As a reminiscence of the industrial past, the design takes up existing structures and zoning while the history of the site remains tangible. Special characteristics are carved out, reinforced by targeted interventions and transformed in a future-oriented way. The mixture of existing and new uses such as production, services, housing, and leisure forms a socially and ecologically integrated neighbourhood.
From a yarn factory to a productive neighbourhood Hof (Saale) is the third largest city in Upper Franconia after Bamberg and Bayreuth with a population of nearly 50,000. The task of the closed urban planning implementation competition was to restructure the former Hoftex Spinnerei site into a mixed, inner-city urban area. In addition to the 4.8 hectare spinning mill site including the former main building, the areas adjacent to the city centre surrounding the main post office, the fire department and the historic buildings of the former terminus station were also part of the project. The competition area covers a total of 8.1 hectares and connects the central city centre with the adjoining cultural area to the west with the theatre, the Hofer Symphonikern and the Freiheitshalle.
High-density development on the one hand, generous open space concept on the other In the north, the Wilhelminian villas will be complemented in certain areas, the central area in the immediate vicinity of the historic spinning mill building will be redensified, followed by a generous public open space with a body of water to the south. This creates three individual sections with differentiated quality and atmosphere. The planned linkages weave together the three areas both with each other and with the rest of the urban fabric.
The density of the building structures creates spatial proximity, seals little surface and enables a variety of life, communication and community at the same time. The southern public open space particularly enhances the quality of life beyond the site for the entire downtown, supports the microclimate and promotes biodiversity.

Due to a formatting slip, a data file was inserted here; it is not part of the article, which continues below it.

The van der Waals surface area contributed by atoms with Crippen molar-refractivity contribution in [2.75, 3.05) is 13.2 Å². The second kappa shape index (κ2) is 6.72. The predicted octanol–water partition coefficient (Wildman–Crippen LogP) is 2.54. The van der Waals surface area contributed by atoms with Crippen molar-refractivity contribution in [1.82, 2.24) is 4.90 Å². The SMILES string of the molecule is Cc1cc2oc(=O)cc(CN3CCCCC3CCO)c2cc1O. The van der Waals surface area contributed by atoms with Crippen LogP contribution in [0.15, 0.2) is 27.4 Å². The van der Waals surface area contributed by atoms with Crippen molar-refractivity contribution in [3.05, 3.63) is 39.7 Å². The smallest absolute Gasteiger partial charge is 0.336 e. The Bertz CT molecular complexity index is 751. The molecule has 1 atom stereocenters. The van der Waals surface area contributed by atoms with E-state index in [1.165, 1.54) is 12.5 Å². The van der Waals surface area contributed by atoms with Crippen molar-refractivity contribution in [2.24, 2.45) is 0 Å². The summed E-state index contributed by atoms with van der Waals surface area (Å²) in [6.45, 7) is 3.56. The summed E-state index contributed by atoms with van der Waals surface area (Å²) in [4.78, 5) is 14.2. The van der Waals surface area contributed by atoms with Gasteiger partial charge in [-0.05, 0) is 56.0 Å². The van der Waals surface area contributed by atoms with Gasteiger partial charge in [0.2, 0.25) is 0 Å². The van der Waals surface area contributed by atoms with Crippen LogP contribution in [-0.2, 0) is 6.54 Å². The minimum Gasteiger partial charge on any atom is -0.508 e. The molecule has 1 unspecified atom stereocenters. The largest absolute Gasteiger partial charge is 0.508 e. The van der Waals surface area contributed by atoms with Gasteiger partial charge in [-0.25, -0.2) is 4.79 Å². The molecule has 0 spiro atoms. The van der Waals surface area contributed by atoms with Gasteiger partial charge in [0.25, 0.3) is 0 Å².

Distinctive structure The heart of the design is the vacant Hoftex Group AG building, which has been expanded, raised and modernized several times since the spinning mill was founded in 1884. In the context of the competition, the new construction of the main building from 1936 with the cityscape-defining administration tower was to be integrated into the planning as a potential commercial, service and creative space. A phased deconstruction at a later stage needed be considered as well.
Based on the footprint of the factory, the winning design takes up the building line of the existing building in the north and extends it in the direction of the rail line with a block that is rounded off in the west like a ship’s bow. To the south, a row of buildings with a distinct frontage structure complement the condensed yet permeable large-scale form. The large-scale grain of the cityscape-defining buildings of the fire department and post office is continued with this urban centre of the new quarter. Due to the composition of buildings with different sizes, the building mass is subdivided to blend into its heterogeneous surroundings.
Building typologies Different building typologies serve as a robust framework for the development of the project area. The wide range of amenities will sustainably revitalize the neighbourhood and make it resilient to changes in the future. As a tandem, two typologies are proposed per building to create synergies within the building and a high degree of social mix on the site.
Construction phases Phase 0 serves as revitalization. For this purpose, part of the path network and the open space in the south will be implemented. Interim uses will move into the administrative high-rise building that characterizes the cityscape.